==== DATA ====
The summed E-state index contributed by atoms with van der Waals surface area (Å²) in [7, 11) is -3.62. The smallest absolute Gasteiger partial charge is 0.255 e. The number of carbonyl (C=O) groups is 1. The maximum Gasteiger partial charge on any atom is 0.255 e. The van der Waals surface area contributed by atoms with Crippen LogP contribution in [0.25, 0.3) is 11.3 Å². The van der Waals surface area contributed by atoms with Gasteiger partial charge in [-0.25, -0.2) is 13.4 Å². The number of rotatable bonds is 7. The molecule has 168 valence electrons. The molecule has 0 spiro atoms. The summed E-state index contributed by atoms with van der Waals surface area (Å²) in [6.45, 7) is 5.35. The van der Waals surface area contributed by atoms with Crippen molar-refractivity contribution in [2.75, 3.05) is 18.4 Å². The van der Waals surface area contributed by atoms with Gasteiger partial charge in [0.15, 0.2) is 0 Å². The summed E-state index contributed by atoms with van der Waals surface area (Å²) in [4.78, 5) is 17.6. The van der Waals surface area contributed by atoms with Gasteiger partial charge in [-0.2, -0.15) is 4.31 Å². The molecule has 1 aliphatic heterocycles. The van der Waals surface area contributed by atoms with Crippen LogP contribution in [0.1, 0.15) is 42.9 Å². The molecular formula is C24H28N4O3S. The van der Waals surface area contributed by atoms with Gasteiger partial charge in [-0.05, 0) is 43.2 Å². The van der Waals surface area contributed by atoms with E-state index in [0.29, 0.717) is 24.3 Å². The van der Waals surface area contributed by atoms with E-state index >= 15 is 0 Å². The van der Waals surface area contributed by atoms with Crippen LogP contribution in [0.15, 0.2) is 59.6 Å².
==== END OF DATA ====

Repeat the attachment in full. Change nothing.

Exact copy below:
The summed E-state index contributed by atoms with van der Waals surface area (Å²) in [7, 11) is -3.62. The smallest absolute Gasteiger partial charge is 0.255 e. The number of carbonyl (C=O) groups is 1. The maximum Gasteiger partial charge on any atom is 0.255 e. The van der Waals surface area contributed by atoms with Crippen LogP contribution in [0.25, 0.3) is 11.3 Å². The van der Waals surface area contributed by atoms with Gasteiger partial charge in [-0.25, -0.2) is 13.4 Å². The number of rotatable bonds is 7. The molecule has 168 valence electrons. The molecule has 0 spiro atoms. The summed E-state index contributed by atoms with van der Waals surface area (Å²) in [6.45, 7) is 5.35. The van der Waals surface area contributed by atoms with Crippen molar-refractivity contribution in [2.75, 3.05) is 18.4 Å². The van der Waals surface area contributed by atoms with Gasteiger partial charge in [0.15, 0.2) is 0 Å². The summed E-state index contributed by atoms with van der Waals surface area (Å²) in [4.78, 5) is 17.6. The van der Waals surface area contributed by atoms with Gasteiger partial charge in [-0.2, -0.15) is 4.31 Å². The molecule has 1 aliphatic heterocycles. The van der Waals surface area contributed by atoms with Crippen LogP contribution in [0.1, 0.15) is 42.9 Å². The molecular formula is C24H28N4O3S. The van der Waals surface area contributed by atoms with Gasteiger partial charge in [-0.05, 0) is 43.2 Å². The van der Waals surface area contributed by atoms with E-state index in [0.29, 0.717) is 24.3 Å². The van der Waals surface area contributed by atoms with E-state index >= 15 is 0 Å². The van der Waals surface area contributed by atoms with Crippen LogP contribution in [0.15, 0.2) is 59.6 Å².